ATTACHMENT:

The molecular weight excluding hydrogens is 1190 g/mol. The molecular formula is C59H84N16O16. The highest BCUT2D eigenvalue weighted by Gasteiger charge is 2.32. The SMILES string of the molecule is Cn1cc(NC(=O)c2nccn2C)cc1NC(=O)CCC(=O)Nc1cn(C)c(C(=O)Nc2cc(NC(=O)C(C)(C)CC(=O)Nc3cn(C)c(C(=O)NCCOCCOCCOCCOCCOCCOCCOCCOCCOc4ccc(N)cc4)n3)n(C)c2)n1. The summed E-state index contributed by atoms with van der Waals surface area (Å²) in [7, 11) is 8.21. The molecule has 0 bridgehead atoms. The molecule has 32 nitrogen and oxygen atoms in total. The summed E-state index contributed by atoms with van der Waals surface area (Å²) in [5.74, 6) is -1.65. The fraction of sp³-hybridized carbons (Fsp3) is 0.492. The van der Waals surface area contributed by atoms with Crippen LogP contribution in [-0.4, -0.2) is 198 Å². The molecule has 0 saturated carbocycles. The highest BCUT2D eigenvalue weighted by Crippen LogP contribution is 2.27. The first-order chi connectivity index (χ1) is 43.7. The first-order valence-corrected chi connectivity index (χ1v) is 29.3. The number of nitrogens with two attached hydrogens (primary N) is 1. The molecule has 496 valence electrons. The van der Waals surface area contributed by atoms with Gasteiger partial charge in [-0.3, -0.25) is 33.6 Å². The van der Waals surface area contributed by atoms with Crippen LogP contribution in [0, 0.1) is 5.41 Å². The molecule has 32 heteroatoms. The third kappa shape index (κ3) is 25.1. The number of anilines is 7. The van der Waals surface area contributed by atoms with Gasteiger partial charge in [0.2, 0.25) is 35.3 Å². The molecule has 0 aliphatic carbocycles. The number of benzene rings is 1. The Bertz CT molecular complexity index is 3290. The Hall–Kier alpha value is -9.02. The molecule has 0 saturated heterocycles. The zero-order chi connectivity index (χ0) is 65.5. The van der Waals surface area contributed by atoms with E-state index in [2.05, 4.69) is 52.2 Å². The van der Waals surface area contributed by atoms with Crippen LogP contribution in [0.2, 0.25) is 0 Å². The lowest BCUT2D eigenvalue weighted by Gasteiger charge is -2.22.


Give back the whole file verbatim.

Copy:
The molecular weight excluding hydrogens is 1190 g/mol. The molecular formula is C59H84N16O16. The highest BCUT2D eigenvalue weighted by Gasteiger charge is 2.32. The SMILES string of the molecule is Cn1cc(NC(=O)c2nccn2C)cc1NC(=O)CCC(=O)Nc1cn(C)c(C(=O)Nc2cc(NC(=O)C(C)(C)CC(=O)Nc3cn(C)c(C(=O)NCCOCCOCCOCCOCCOCCOCCOCCOCCOc4ccc(N)cc4)n3)n(C)c2)n1. The summed E-state index contributed by atoms with van der Waals surface area (Å²) in [7, 11) is 8.21. The molecule has 0 bridgehead atoms. The molecule has 32 nitrogen and oxygen atoms in total. The summed E-state index contributed by atoms with van der Waals surface area (Å²) in [5.74, 6) is -1.65. The fraction of sp³-hybridized carbons (Fsp3) is 0.492. The van der Waals surface area contributed by atoms with Crippen LogP contribution in [-0.4, -0.2) is 198 Å². The molecule has 0 saturated carbocycles. The highest BCUT2D eigenvalue weighted by Crippen LogP contribution is 2.27. The first-order chi connectivity index (χ1) is 43.7. The first-order valence-corrected chi connectivity index (χ1v) is 29.3. The number of nitrogens with two attached hydrogens (primary N) is 1. The molecule has 496 valence electrons. The van der Waals surface area contributed by atoms with Gasteiger partial charge in [-0.3, -0.25) is 33.6 Å². The van der Waals surface area contributed by atoms with Crippen LogP contribution in [0, 0.1) is 5.41 Å². The molecule has 32 heteroatoms. The third kappa shape index (κ3) is 25.1. The number of anilines is 7. The van der Waals surface area contributed by atoms with Gasteiger partial charge in [0.2, 0.25) is 35.3 Å². The molecule has 0 aliphatic carbocycles. The number of benzene rings is 1. The Bertz CT molecular complexity index is 3290. The Hall–Kier alpha value is -9.02. The molecule has 0 saturated heterocycles. The zero-order chi connectivity index (χ0) is 65.5. The van der Waals surface area contributed by atoms with E-state index in [2.05, 4.69) is 52.2 Å². The van der Waals surface area contributed by atoms with Crippen LogP contribution in [0.2, 0.25) is 0 Å². The lowest BCUT2D eigenvalue weighted by Gasteiger charge is -2.22.